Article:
Jensen, Jens
    Linköping University, Department of Physics, Chemistry and Biology, Thin Film Physics. Linköping University, The Institute of Technology.
    Kubart, Tomas
    Uppsala University.
    Effect of peak power in reactive high power impulse magnetron sputtering of titanium dioxide2011In: Surface & Coatings Technology, ISSN 0257-8972, E-ISSN 1879-3347, Vol. 205, no 20, p. 4828-4831Article in journal (Refereed)
    Abstract [en]

    The effect of peak power in a high power impulse magnetron sputtering (HiPIMS) reactive deposition of TiO(2) films has been studied with respect to the deposition rate and coating properties. With increasing peak power not only the ionization of the sputtered material increases but also their energy. In order to correlate the variation in the ion energy distributions with the film properties, the phase composition, density and optical properties of the films grown with different HiPIMS-parameters have been investigated and compared to a film grown using direct current magnetron sputtering (DCMS). All experiments were performed for constant average power and pulse on time (100W and 35 mu s, respectively), different peak powers were achieved by varying the frequency of pulsing. Ion energy distributions for Ti and O and its dependence on the process conditions have been studied. It was found that films with the highest density and highest refractive index were grown under moderate HiPIMS conditions (moderate peak powers) resulting in only a small loss in mass-deposition rate compared to DCMS. It was further found that TiO2 films with anatase and rutile phases can be grown at room temperature without substrate heating and without post-deposition annealing.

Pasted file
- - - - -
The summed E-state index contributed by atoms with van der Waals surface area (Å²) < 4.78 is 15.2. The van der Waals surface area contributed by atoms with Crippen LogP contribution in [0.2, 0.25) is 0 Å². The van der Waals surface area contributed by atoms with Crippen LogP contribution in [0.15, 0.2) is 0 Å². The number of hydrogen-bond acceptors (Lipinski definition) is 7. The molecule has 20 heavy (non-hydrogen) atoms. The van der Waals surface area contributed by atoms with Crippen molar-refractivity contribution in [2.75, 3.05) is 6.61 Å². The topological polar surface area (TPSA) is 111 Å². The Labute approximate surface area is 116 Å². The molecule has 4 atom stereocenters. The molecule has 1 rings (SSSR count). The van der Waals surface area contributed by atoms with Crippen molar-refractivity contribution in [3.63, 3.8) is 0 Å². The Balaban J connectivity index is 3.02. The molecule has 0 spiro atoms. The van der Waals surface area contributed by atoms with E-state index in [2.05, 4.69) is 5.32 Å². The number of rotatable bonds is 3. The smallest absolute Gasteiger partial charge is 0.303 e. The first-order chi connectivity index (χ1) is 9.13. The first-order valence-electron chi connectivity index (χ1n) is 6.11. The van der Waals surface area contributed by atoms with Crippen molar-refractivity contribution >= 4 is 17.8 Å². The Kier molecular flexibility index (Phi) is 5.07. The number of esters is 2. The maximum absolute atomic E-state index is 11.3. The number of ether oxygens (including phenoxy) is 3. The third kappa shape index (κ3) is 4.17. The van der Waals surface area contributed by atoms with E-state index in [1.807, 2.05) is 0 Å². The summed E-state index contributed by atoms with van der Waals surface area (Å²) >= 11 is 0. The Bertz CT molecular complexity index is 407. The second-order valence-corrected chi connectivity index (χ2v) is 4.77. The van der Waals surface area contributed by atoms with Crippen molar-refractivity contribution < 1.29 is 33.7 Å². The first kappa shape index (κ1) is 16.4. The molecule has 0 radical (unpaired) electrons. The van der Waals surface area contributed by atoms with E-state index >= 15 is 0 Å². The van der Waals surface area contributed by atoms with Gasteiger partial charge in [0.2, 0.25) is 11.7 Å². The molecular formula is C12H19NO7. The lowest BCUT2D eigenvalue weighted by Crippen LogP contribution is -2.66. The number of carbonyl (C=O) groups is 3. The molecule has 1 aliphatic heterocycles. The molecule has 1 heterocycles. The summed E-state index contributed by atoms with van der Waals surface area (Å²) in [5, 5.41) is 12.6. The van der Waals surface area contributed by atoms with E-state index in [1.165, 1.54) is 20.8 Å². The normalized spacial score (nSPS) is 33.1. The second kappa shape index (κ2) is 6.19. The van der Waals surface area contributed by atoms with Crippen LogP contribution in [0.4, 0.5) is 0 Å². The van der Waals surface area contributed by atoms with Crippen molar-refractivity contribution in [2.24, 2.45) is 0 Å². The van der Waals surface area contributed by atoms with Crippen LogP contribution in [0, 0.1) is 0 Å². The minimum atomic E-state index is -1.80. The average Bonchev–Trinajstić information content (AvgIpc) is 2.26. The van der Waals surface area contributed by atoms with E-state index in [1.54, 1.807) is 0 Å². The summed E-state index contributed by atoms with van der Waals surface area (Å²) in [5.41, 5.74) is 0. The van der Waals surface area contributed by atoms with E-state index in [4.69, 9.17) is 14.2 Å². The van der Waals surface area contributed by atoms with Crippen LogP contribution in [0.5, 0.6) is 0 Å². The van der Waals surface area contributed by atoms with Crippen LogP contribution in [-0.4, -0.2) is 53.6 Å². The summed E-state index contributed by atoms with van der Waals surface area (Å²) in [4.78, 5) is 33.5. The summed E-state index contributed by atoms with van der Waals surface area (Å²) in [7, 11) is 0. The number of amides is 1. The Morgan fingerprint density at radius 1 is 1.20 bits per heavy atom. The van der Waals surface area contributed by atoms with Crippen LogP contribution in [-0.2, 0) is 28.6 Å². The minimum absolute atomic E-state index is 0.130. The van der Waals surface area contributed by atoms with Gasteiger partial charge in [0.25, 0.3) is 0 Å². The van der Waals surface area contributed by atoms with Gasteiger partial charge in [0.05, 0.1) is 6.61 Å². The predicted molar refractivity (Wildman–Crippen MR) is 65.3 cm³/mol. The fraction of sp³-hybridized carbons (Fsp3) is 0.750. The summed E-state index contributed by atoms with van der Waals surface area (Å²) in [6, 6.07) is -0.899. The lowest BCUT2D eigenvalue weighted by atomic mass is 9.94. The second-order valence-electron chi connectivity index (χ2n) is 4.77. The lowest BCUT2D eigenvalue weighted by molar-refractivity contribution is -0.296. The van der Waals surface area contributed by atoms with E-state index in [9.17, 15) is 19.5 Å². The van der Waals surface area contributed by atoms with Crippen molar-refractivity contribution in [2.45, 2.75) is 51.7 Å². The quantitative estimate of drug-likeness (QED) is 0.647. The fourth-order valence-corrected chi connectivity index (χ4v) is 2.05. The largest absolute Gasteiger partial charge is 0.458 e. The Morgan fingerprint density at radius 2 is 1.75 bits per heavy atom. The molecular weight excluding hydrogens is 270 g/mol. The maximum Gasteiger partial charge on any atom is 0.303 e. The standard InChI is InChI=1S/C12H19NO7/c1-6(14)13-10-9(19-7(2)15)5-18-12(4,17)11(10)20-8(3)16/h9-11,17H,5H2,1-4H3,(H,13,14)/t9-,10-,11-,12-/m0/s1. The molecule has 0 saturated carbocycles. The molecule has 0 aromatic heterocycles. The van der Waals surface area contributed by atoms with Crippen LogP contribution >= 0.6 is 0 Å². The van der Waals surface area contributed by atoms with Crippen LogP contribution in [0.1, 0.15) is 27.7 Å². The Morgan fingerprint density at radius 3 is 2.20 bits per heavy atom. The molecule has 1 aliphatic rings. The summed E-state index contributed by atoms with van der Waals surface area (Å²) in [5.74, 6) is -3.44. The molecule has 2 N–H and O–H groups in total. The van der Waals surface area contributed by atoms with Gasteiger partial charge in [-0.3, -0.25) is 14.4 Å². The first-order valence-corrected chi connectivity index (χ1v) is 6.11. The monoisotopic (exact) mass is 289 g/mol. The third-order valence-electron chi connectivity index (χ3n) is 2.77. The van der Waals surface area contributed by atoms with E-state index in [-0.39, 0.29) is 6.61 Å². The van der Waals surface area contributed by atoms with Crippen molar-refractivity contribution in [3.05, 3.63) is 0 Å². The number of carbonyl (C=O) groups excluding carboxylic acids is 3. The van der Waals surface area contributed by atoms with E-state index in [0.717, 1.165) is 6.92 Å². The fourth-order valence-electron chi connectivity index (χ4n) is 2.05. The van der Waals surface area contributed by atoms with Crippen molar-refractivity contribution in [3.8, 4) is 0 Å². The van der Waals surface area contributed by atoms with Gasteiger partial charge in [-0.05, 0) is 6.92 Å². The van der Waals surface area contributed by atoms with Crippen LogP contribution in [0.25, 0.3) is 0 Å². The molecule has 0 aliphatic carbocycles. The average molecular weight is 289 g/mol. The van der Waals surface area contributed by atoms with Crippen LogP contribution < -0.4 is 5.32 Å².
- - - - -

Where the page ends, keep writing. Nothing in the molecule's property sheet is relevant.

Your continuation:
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  • 4.
    Ali, Sharafat
    et al.
    Linnaeus University, Sweden; Corning Inc, NY 14831 USA.
    Paul, Biplab